It is forty years ago, in November, since striking United Parcel (UPS) workers, roving pickets, crossed from Pennsylvania into Ohio, closing UPS hubs as they went, including the company’s big Northern Ohio center, Cleveland. It was an extraordinary episode, thinking back on it. Still, this event was in some ways not really so unusual; wildcat strikes were endemic in Ohio in 1973; in Cleveland, just three years earlier, truck drivers shut down the city’s then massive industrial center, “the flats.” The New York Times reported that the governor had responded by ordering 4,000 guardsmen (the145th infantry, redeployed soon after to Kent State University) to “combat” what he called “open warfare” on the state’s highways.
Just south, in the Ohio coalfields, miners were in open rebellion, the corrupt, cruel Tony Boyle regime having just been removed in 1972 by Miners for Democracy (MFD), the best known of the 1970s rank-and-file movements. That same year, to the east of Cleveland, half-way along the Interstate to Pittsburgh, young autoworkers, many with long hair, often unshaven, shut down General Motor’s gigantic new assembly plant at Lordstown, then home to the fastest assembly lines in the world. Gary Bryner, twenty-nine, the president of United Auto Workers local 1112 in 1972, told Studs Terkel that this rebellion represented “the Woodstock of the working man.” The average age of the Lordstown worker was 24.
I think, however, that the roving pickets from UPS still stand out – as does the reception they received in Cleveland that November morning; not a package moved, not one, this despite the threats of a small army of UPS supervisors, not to mention several carloads of baseball bat carrying officials from the union, International Brotherhood of Teamsters (IBT) Cleveland local 407. I’m not alone in this. Indeed these strikers remain quite properly commemorated in the late David Montgomery’s popular collection of essays, Workers Control in America (1979): “A 1973 strike of drivers and warehousemen of United Parcel Service in a dozen Pennsylvania and Ohio communities was well-coordinated by a council of delegates from the struck shipping centers, in open defiance of the threats and sanctions of the International Brotherhood of Teamsters. The strikers even forced the IBT to pay them strike benefits, by petitioning the NLRB for a decertification election – in a petition that was withdrawn when the union paid.” (173) He argued, moreover, that , in engaging in this conflict, these workers (as did so many others) sought alternatives both to the UPS regime and to its junior partners who managed the IBT and in doing so, they “cut away at the very roots of their employers power over them.”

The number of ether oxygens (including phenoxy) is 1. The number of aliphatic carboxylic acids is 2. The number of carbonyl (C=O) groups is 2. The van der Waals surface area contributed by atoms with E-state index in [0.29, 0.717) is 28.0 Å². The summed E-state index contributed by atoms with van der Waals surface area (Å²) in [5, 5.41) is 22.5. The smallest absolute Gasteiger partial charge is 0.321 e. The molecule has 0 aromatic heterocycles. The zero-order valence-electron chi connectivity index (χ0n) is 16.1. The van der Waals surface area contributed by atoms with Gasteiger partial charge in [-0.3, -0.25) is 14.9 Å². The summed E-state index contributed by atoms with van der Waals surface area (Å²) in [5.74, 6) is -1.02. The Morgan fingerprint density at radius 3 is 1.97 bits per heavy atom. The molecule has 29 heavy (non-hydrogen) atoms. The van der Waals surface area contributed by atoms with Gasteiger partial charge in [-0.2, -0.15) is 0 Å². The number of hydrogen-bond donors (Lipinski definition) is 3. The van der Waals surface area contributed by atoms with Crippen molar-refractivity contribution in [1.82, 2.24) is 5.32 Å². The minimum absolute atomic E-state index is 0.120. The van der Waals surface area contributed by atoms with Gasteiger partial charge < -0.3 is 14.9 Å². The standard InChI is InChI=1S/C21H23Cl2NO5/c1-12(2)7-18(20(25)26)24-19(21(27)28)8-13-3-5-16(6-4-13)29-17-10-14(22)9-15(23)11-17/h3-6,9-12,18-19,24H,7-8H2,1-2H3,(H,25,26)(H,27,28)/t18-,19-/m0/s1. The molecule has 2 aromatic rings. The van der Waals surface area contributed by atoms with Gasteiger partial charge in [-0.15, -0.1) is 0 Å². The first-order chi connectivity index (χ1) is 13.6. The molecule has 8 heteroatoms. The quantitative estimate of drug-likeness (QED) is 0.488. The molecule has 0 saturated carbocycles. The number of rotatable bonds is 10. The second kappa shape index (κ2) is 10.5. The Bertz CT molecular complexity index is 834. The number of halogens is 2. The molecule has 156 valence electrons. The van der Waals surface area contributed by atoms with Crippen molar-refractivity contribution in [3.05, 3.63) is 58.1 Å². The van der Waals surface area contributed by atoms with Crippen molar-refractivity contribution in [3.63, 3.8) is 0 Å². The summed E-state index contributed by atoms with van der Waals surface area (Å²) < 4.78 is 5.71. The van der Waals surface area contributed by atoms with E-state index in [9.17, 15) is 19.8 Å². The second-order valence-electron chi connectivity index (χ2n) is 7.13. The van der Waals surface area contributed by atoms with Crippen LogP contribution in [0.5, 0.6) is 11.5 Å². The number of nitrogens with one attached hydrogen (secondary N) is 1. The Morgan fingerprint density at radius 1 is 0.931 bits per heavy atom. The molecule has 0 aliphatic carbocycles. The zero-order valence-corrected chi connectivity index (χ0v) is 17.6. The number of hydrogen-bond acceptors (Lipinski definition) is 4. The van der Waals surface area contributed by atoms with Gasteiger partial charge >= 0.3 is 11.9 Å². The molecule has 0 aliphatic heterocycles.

Montgomery concluded that “American workers have never in the past fit into the mold which the captains of industry have cast over them,” looking to the day they will “regain mastery over collective and socialized production.” Too hopeful? Yes, one supposes; in the end the battles of the seventies were for the most part lost, at least in the most immediate sense. The “captains of industry” regrouped, then repulsed these rebellions, first under the compliant watch of the Carter administration, then, of course, with Reagan at the helm of state, and the crushing defeat of the air traffic controllers – clearing the path for a far from finished war on America’s working people.
Since, then, UPS has grown, and prospered, to say the least. It boasts, today, that it is the world’s largest shipping company; it delivers daily fifteen million packages to six million customers in 220 countries. UPS owns a chain of stores, an airline, and a freight division… among other things. It employs nearly 400,000 people, 250,000 of whom are members of the U.S. Teamsters union, the parcel division the largest single bargaining unit in the country.